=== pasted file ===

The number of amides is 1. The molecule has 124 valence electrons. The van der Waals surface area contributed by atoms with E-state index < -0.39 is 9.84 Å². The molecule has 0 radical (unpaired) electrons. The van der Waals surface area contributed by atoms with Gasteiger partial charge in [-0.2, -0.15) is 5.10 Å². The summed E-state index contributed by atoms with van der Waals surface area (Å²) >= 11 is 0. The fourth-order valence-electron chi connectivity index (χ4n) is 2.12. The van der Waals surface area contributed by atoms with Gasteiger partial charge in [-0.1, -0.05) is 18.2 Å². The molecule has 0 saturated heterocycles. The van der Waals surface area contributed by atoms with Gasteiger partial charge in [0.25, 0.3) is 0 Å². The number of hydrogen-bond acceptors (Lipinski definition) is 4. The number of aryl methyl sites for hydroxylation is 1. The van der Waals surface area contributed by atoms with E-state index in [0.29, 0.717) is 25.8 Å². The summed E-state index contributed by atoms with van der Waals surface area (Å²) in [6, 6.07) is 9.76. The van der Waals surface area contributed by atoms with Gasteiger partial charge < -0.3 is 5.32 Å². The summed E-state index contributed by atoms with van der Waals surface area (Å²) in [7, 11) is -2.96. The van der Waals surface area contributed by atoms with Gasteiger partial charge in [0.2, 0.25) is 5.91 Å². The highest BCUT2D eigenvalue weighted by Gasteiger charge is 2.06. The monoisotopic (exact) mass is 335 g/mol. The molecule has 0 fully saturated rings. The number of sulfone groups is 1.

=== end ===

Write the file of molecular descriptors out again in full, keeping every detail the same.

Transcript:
The number of amides is 1. The molecule has 124 valence electrons. The van der Waals surface area contributed by atoms with E-state index < -0.39 is 9.84 Å². The molecule has 0 radical (unpaired) electrons. The van der Waals surface area contributed by atoms with Gasteiger partial charge in [-0.2, -0.15) is 5.10 Å². The summed E-state index contributed by atoms with van der Waals surface area (Å²) >= 11 is 0. The fourth-order valence-electron chi connectivity index (χ4n) is 2.12. The van der Waals surface area contributed by atoms with Gasteiger partial charge in [-0.1, -0.05) is 18.2 Å². The molecule has 0 saturated heterocycles. The van der Waals surface area contributed by atoms with Gasteiger partial charge in [0.25, 0.3) is 0 Å². The number of hydrogen-bond acceptors (Lipinski definition) is 4. The number of aryl methyl sites for hydroxylation is 1. The van der Waals surface area contributed by atoms with E-state index in [0.29, 0.717) is 25.8 Å². The summed E-state index contributed by atoms with van der Waals surface area (Å²) in [6, 6.07) is 9.76. The van der Waals surface area contributed by atoms with Gasteiger partial charge < -0.3 is 5.32 Å². The summed E-state index contributed by atoms with van der Waals surface area (Å²) in [7, 11) is -2.96. The van der Waals surface area contributed by atoms with Gasteiger partial charge in [0.2, 0.25) is 5.91 Å². The highest BCUT2D eigenvalue weighted by Gasteiger charge is 2.06. The monoisotopic (exact) mass is 335 g/mol. The molecule has 0 fully saturated rings. The number of sulfone groups is 1.